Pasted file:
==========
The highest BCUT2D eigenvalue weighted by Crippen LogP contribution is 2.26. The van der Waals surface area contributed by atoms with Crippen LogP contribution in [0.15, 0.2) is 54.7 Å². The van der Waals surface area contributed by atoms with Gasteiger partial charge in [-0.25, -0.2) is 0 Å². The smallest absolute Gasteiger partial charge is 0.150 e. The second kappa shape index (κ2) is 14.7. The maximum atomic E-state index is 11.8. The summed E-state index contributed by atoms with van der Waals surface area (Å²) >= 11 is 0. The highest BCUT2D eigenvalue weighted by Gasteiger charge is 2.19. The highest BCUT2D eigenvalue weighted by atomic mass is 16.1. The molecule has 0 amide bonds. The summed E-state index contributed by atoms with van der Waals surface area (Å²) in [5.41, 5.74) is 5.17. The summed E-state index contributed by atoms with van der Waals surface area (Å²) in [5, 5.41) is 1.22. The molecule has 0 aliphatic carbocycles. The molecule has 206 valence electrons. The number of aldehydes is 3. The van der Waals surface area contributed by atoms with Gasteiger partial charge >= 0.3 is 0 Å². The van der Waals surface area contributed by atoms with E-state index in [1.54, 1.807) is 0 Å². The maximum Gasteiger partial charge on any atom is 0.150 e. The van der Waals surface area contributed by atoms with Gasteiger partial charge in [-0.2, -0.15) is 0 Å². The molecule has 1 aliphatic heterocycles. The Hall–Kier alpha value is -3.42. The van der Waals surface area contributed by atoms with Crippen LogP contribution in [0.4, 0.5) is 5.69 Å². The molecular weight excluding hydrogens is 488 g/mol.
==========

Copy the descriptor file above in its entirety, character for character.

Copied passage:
The highest BCUT2D eigenvalue weighted by Crippen LogP contribution is 2.26. The van der Waals surface area contributed by atoms with Crippen LogP contribution in [0.15, 0.2) is 54.7 Å². The van der Waals surface area contributed by atoms with Gasteiger partial charge in [-0.25, -0.2) is 0 Å². The smallest absolute Gasteiger partial charge is 0.150 e. The second kappa shape index (κ2) is 14.7. The maximum atomic E-state index is 11.8. The summed E-state index contributed by atoms with van der Waals surface area (Å²) >= 11 is 0. The highest BCUT2D eigenvalue weighted by Gasteiger charge is 2.19. The highest BCUT2D eigenvalue weighted by atomic mass is 16.1. The molecule has 0 amide bonds. The summed E-state index contributed by atoms with van der Waals surface area (Å²) in [5.41, 5.74) is 5.17. The summed E-state index contributed by atoms with van der Waals surface area (Å²) in [5, 5.41) is 1.22. The molecule has 0 aliphatic carbocycles. The molecule has 206 valence electrons. The number of aldehydes is 3. The van der Waals surface area contributed by atoms with Gasteiger partial charge >= 0.3 is 0 Å². The van der Waals surface area contributed by atoms with E-state index in [1.54, 1.807) is 0 Å². The maximum Gasteiger partial charge on any atom is 0.150 e. The van der Waals surface area contributed by atoms with Gasteiger partial charge in [-0.2, -0.15) is 0 Å². The molecule has 1 aliphatic heterocycles. The Hall–Kier alpha value is -3.42. The van der Waals surface area contributed by atoms with Crippen LogP contribution in [0.4, 0.5) is 5.69 Å². The molecular weight excluding hydrogens is 488 g/mol.